Of course, it could all be for show.
Hello, I saw this video and it seems to me very unlikely that the Russian forces use commercial receivers like icom or Aor in order to intercept hf communications, same story for the software used.
I think that they hidden all sensitive equipments and software prior this public video was arranged.
This is the correct Icom equipment. It has been observed in many different units, and the AOR’s have been spotted in different Zhitel units.
You can see that the radios are mounted to the desks in custom made holders.
The software is also correct
I agree that they use “western” commercial off the shelf rf gear in a lot of instances for the front end stuff, and I don’t really know why as Russia has a thriving domestic sdr base as far as mil/gov and open market sdr makers goes. A fear of having their sdr radio hacked might be part of the reasoning, hard to remotely hack a hardware radio.
Perhaps they keep their good china in the cabinet for special occasions and use the cheap dishes for company.
An interesting jamming method I heard Russia used was to put a wobbling carrier on the IF freq of the suspect listener radio (in this case an entire city usually), had to use huge power levels and be close to the intended target to jam successfully so doubt they will be using that method to jam hfgcs. This method would likely work on nearby cell/smartphones however, as well as anything else that ran a 455KHz IF.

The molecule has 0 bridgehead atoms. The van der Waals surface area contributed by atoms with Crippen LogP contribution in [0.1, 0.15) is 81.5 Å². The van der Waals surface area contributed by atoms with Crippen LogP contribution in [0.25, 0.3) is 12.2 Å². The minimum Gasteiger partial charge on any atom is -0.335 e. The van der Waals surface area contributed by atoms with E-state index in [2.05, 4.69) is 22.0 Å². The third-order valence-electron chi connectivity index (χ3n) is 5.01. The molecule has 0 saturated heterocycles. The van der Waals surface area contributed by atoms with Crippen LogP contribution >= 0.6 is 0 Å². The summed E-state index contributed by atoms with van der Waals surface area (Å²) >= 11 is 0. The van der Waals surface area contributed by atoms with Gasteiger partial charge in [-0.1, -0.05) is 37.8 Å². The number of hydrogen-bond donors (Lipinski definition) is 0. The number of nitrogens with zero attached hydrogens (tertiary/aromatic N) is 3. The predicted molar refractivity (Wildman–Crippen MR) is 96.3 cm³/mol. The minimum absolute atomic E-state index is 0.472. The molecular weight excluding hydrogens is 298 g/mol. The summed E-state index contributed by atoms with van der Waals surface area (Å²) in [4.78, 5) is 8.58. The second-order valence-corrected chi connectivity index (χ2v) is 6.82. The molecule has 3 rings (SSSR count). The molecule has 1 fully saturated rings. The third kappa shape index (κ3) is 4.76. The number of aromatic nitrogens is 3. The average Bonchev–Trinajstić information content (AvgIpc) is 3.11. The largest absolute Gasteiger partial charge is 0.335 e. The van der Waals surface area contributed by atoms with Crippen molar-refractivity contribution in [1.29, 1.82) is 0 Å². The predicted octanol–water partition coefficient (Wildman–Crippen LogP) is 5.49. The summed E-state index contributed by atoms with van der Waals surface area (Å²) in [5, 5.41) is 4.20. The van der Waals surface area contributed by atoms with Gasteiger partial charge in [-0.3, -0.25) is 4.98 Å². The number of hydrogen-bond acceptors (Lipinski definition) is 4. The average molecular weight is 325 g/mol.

Thanks, very intresting
I may have heard this thing in action the other day. A few days ago I had a rx staring at hfgcs and while ssb voice traffic was passing, something fired up that took out the voice comms on that channel. It was like a very powerful carrier sweeping wildly and quickly over the passband, almost like screaming but a carrier not a voice. Couldn’t understand anything underneath it while it was in operation, then like that it was gone, maybe 10, 20 seconds or a biut longer. Never heard anything like it before. I need to start recording stuff on a time loop.
Thanks for the info. Which of the HFGCS freqs was it?
Been listening to hfgcs since 89 so am familiar with its day to day activities a bit. That said, should have written down the time of the event so as to look at propagation possibilities. If the band was long it certainly could have been them emitting from their home territory, or maybe they have have some units closer to the US, as in south America or Cuba. Also wonder who they’ve sold these to?
They’re only operational in Russia at the moment (if you include Crimea in that) and only by Russian Mil
I wondered if it was an unintentional signal, or perhaps a joker rolling his vfo back and forth over the channel, but those morons likely can’t control their tuning range as tight as this thing did, It never broke about 2.9kHz, wich made me take notice as most jokers and sweeping signals, as are commonly found on hf, hit one side of the passband and exit the other on their way up or down the bands, this thing stayed right on the channel and shut it down, at least for me.
I imagine a very fast tracking auto notch filter could eliminate the varying carrier but dunno how that would also effect desired comms. The same rig had another rx tuned to 11232, Trenton Mil just up the band from triple one, and not a peep was heard of this thing or any sweepers/ionosondes.
From the vids it looks like they’re using log periodics or a curtain array of some type via a balanced open wire feed of the array with coax to the mast, and I presume they aim the logs at the desired azimuth. Also they seem to be watching NATO FSK (maybe that was a T600 FSK sig?) and possibly S4285 per the longer vid, so not only are they looking at HFGCS but also NATO naval sigs, wich makes sense.